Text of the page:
i have no problem with the fact that we disagree on some issues, but i do take offense when you would suggest jessica is being influenced by the evils of the JWs just because she holds (or is even open to) a different interpretation than yours.  i think that’s an incredibly arrogant way to look at it.

    the thing is… i even acknowledge that 2 john 10-11 may speak to this situation (i’m not sure and i lean against, but i acknowledge that it may very well apply).  so it’s not that i think your view is wrong or foolish.  what bothers me is that you’re attempting to prove your point by directing attention to times in which jessica has erred (by not agreeing with you on some pretty gray issues).

  • JamesBrett

    JamesBrett August 04, 2010

    gavin (or patrick, i assume?),

    on your buckethead website, i can’t get the button for “blog” to work.  is that under construction or is there a problem there or what?

  • Scott

    Scott August 04, 2010

    Did Zacchaeus remain the same as he was before Jesus Christ came? Plus Zacchaeus was searching for Jesus Christ to see who He is, and after meeting with Him did not remain the same. It is really a different situation than Jessica’s.

  • JamesBrett

    JamesBrett August 04, 2010

    scott, i did not suggest one way or another that Jessica’s situation was the same as Jesus with zaccheus.  i merely was disagreeing with your statement below:

    “Jesus Christ ate with publicans, harlots, etc, but He did not go to their homes.”

  • Gavin

    Gavin August 04, 2010

    @Scott, We I don’t have the biblical knowledge to debate scripture with you. I do however, have the benefit of witnessing Jessica’s journey first hand. Which is why I can confidently say your quoted scripture doesn’t apply to her. She’s stated many times her beliefs are rooted solely in the bible and it seems clear to me on this post she doesn’t share the beliefs of the JHs. I can also say, her soulsleep belief did not come from them.

    @James, You busted me, the link is inactive. It’s the old “The cobbler’s children have no shoes” problem. The site is 4 years old and I have 4 unused redesigns siting on my computer…one day…one day…

  • Jessica

    Jessica August 04, 2010

    Oh Scott…this again;-)  Just kidding—I welcome your insights as always, however, there are a couple of things I would like to clear up.

    1)  The Jehovah Witnesses believe in God, does this mean that if I state that I believe in God I got that from a JW?  Of course not.  I do hold to my position that I believe that we might not enjoy heaven immediately upon physical death.  I’m not 100% certain, but I am leaning that way. This idea did not come from the JW’s but from reading my Bible.  However, the timing was pretty spot on so I can see why you suspected that. 

    2) If we use 2 John 10 to mean that we can’t let anyone who doesn’t have Christian doctrine into our homes or bid them Godspeed, does that mean I shouldn’t have my uncle Ralph over for Thanksgiving?  He’s a Buddhist.  And if we take that verse to mean that no one who doesn’t have the doctrine of Christ is allowed in our homes, we also have to add the Godspeed part.  So I also can’t tell Uncle Ralph Godspeed either?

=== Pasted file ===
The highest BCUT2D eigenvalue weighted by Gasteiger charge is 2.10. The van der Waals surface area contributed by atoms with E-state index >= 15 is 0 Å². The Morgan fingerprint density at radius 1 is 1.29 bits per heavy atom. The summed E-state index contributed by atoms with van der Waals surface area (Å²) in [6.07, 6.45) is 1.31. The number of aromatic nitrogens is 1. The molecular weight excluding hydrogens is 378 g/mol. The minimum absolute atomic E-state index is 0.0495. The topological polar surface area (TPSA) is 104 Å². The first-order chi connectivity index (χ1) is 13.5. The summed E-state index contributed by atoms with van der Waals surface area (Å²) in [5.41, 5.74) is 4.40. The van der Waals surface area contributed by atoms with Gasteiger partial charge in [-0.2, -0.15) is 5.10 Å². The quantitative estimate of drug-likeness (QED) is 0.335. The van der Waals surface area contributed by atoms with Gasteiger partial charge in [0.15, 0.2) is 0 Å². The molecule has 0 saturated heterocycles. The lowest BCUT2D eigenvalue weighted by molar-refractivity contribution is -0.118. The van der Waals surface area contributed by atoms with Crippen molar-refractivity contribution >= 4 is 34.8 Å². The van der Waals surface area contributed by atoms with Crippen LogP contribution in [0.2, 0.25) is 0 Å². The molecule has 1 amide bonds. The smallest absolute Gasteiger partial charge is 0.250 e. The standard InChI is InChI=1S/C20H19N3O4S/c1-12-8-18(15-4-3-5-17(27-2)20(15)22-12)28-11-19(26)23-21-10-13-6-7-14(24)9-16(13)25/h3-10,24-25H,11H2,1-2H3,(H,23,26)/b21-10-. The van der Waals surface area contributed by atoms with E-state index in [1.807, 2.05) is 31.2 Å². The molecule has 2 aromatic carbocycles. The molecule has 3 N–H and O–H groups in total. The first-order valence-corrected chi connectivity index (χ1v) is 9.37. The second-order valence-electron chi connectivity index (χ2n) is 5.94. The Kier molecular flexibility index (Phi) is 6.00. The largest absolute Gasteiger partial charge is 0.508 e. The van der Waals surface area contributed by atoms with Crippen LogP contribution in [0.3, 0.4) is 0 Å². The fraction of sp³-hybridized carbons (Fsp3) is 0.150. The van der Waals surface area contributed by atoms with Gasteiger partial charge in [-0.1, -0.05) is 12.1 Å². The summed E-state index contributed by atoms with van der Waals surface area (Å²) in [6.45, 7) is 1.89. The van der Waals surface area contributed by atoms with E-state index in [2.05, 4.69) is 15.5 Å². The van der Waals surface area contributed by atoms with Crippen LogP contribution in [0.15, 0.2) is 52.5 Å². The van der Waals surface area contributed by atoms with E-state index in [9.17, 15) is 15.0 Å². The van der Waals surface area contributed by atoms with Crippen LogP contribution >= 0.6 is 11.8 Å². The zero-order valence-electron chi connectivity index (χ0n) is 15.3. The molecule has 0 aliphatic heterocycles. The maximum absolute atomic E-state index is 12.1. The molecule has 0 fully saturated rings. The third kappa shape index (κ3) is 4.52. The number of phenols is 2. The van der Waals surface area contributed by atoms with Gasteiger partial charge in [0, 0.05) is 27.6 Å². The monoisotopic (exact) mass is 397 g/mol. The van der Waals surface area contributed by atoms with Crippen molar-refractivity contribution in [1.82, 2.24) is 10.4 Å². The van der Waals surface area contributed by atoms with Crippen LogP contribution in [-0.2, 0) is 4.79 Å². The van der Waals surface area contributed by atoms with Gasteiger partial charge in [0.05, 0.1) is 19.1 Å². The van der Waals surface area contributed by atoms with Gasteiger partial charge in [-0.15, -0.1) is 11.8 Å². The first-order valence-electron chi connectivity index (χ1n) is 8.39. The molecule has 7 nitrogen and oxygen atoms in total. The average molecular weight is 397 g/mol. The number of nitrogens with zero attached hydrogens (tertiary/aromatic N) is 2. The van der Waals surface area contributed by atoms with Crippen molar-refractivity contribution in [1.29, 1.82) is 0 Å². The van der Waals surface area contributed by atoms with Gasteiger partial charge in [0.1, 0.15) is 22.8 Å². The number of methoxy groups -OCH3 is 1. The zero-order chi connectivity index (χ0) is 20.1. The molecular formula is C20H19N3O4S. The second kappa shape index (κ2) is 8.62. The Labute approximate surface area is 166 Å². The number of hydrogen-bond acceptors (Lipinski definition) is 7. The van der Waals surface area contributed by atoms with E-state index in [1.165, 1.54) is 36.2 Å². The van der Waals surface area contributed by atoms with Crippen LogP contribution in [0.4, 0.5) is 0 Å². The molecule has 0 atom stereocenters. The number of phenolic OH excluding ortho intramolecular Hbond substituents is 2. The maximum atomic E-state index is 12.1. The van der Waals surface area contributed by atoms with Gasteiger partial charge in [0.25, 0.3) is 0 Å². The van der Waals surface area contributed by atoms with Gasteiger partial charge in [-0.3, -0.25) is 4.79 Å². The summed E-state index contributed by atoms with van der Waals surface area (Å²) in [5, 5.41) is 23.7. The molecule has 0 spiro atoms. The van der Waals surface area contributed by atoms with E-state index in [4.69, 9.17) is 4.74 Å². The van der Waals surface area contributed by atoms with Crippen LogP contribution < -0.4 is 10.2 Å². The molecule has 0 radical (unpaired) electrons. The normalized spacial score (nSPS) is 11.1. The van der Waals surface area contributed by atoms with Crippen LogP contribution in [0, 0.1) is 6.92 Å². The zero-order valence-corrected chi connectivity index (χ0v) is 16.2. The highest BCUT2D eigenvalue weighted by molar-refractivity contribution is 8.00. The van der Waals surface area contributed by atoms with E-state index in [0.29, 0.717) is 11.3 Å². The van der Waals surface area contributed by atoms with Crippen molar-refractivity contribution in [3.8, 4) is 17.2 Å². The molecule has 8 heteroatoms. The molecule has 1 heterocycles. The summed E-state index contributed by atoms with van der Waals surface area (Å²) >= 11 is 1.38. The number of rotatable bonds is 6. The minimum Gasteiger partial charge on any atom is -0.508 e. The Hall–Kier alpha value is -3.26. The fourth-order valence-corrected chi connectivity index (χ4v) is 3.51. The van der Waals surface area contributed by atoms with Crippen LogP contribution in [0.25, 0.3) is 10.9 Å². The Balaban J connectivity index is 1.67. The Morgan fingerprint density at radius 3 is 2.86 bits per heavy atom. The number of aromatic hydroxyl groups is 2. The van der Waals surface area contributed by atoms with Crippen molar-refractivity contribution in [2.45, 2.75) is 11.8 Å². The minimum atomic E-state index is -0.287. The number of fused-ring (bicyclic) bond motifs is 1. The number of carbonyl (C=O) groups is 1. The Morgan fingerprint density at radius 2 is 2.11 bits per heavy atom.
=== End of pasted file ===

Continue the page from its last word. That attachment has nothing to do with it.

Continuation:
• Tony York

    Tony York August 04, 2010

    I found the second book of John to be a very interesting read.  We are not given much in the way of context so it is hard to determine if the letter was to a specific individual, a church, or some people meeting in someone’s home.

    However, what we can be sure of is that John is giving a clear ‘danger’ sign for entertaining those who bring a message that is false.

    I am not a Greek scholar (James may be able to assist here) but the word usage in verses 10 and 11 seem to imply more than just receiving someone into your home for a conversation. Specifically, a study of ‘receive’ and ‘greet’ would be beneficial for better understanding.

    That being said, I did look at one of my commentaries (Warren Weirsbe) and he pointed out some things in context for that period of history where traveling ‘teachers’ would look for hospitality from people who were willing to put them up.  The act of providing that hospitality could be deemed as support for the teaching being offered. It may be like housing the leader of the Watch Tower society at your house while he was in town to lead a meeting for local Jehovah Witnesses.  That could be deemed as support for their teaching.

    Today we use the term ecumenical when 2 ‘different’ groups try to work together ... sometimes it is a dirty word (and rightfully so). 

    Again, I am by no means a theologian but my first pass of these scriptures would be that we are not to lend credence or appearance of acceptance to those who teach a false doctrine. 

    As far as having Jehovah Witnesses into my home, I would readily sit down with them and go across their teachings and mine.  I would not suggest that all people do that because some are not prepared for that type of encounter.